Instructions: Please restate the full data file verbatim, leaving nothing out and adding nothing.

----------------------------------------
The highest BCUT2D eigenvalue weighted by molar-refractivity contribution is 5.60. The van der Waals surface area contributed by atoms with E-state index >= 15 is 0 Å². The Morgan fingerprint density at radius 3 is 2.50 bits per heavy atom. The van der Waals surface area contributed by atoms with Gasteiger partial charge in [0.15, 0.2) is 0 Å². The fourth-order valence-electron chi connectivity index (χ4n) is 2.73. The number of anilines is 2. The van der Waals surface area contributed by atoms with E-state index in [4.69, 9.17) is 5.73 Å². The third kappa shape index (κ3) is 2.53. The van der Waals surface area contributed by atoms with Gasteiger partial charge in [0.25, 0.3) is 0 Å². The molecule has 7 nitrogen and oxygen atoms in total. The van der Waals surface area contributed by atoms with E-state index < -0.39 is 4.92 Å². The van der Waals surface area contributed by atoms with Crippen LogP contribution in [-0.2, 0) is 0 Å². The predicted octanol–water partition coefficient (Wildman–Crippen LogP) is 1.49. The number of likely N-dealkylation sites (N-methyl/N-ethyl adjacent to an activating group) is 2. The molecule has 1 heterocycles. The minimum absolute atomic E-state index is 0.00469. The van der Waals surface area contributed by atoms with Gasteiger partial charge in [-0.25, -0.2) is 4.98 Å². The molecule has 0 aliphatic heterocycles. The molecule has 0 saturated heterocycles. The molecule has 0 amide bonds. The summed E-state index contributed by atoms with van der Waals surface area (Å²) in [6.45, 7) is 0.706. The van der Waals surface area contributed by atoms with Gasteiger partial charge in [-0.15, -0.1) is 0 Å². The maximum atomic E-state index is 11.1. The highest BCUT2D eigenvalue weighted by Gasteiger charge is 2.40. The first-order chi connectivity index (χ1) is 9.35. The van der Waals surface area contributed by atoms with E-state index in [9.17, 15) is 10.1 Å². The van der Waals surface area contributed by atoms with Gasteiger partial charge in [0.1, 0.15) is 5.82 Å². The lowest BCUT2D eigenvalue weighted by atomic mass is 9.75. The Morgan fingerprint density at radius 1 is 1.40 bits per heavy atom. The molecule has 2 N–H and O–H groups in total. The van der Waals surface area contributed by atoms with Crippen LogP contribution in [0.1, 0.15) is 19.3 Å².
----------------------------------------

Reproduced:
The highest BCUT2D eigenvalue weighted by molar-refractivity contribution is 5.60. The van der Waals surface area contributed by atoms with E-state index >= 15 is 0 Å². The Morgan fingerprint density at radius 3 is 2.50 bits per heavy atom. The van der Waals surface area contributed by atoms with Gasteiger partial charge in [0.15, 0.2) is 0 Å². The fourth-order valence-electron chi connectivity index (χ4n) is 2.73. The number of anilines is 2. The van der Waals surface area contributed by atoms with E-state index in [4.69, 9.17) is 5.73 Å². The third kappa shape index (κ3) is 2.53. The van der Waals surface area contributed by atoms with Gasteiger partial charge in [0.25, 0.3) is 0 Å². The molecule has 7 nitrogen and oxygen atoms in total. The van der Waals surface area contributed by atoms with E-state index < -0.39 is 4.92 Å². The van der Waals surface area contributed by atoms with Crippen LogP contribution in [-0.2, 0) is 0 Å². The predicted octanol–water partition coefficient (Wildman–Crippen LogP) is 1.49. The number of likely N-dealkylation sites (N-methyl/N-ethyl adjacent to an activating group) is 2. The molecule has 1 heterocycles. The minimum absolute atomic E-state index is 0.00469. The van der Waals surface area contributed by atoms with Gasteiger partial charge in [-0.25, -0.2) is 4.98 Å². The molecule has 0 aliphatic heterocycles. The molecule has 0 saturated heterocycles. The molecule has 0 amide bonds. The summed E-state index contributed by atoms with van der Waals surface area (Å²) in [6.45, 7) is 0.706. The van der Waals surface area contributed by atoms with Gasteiger partial charge in [-0.15, -0.1) is 0 Å². The maximum atomic E-state index is 11.1. The highest BCUT2D eigenvalue weighted by Gasteiger charge is 2.40. The first-order chi connectivity index (χ1) is 9.35. The van der Waals surface area contributed by atoms with E-state index in [9.17, 15) is 10.1 Å². The van der Waals surface area contributed by atoms with Gasteiger partial charge in [0.1, 0.15) is 5.82 Å². The lowest BCUT2D eigenvalue weighted by atomic mass is 9.75. The Morgan fingerprint density at radius 1 is 1.40 bits per heavy atom. The molecule has 2 N–H and O–H groups in total. The van der Waals surface area contributed by atoms with Crippen LogP contribution in [0.1, 0.15) is 19.3 Å².